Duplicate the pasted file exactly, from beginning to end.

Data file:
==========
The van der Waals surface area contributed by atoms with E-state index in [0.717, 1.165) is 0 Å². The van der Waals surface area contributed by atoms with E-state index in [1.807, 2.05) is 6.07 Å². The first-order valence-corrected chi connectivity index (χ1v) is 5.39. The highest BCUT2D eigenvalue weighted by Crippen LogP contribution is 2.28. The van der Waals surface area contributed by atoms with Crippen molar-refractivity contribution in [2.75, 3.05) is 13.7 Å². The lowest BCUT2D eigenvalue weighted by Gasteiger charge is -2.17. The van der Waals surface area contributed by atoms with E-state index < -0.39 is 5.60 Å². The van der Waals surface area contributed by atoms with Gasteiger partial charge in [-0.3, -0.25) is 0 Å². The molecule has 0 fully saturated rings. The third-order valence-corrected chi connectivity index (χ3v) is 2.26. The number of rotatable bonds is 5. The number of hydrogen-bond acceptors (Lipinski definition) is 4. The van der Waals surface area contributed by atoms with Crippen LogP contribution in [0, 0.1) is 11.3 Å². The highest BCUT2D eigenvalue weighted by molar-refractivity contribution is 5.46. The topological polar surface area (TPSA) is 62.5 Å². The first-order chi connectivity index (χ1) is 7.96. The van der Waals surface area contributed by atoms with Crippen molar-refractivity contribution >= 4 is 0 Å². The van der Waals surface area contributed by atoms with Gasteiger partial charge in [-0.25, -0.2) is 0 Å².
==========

The van der Waals surface area contributed by atoms with E-state index in [0.717, 1.165) is 0 Å². The van der Waals surface area contributed by atoms with E-state index in [1.807, 2.05) is 6.07 Å². The first-order valence-corrected chi connectivity index (χ1v) is 5.39. The highest BCUT2D eigenvalue weighted by Crippen LogP contribution is 2.28. The van der Waals surface area contributed by atoms with Crippen molar-refractivity contribution in [2.75, 3.05) is 13.7 Å². The lowest BCUT2D eigenvalue weighted by Gasteiger charge is -2.17. The van der Waals surface area contributed by atoms with E-state index < -0.39 is 5.60 Å². The van der Waals surface area contributed by atoms with Gasteiger partial charge in [-0.3, -0.25) is 0 Å². The molecule has 0 fully saturated rings. The third-order valence-corrected chi connectivity index (χ3v) is 2.26. The number of rotatable bonds is 5. The number of hydrogen-bond acceptors (Lipinski definition) is 4. The van der Waals surface area contributed by atoms with Crippen LogP contribution in [0, 0.1) is 11.3 Å². The highest BCUT2D eigenvalue weighted by molar-refractivity contribution is 5.46. The topological polar surface area (TPSA) is 62.5 Å². The first-order chi connectivity index (χ1) is 7.96. The van der Waals surface area contributed by atoms with Crippen molar-refractivity contribution >= 4 is 0 Å². The van der Waals surface area contributed by atoms with Gasteiger partial charge in [-0.25, -0.2) is 0 Å².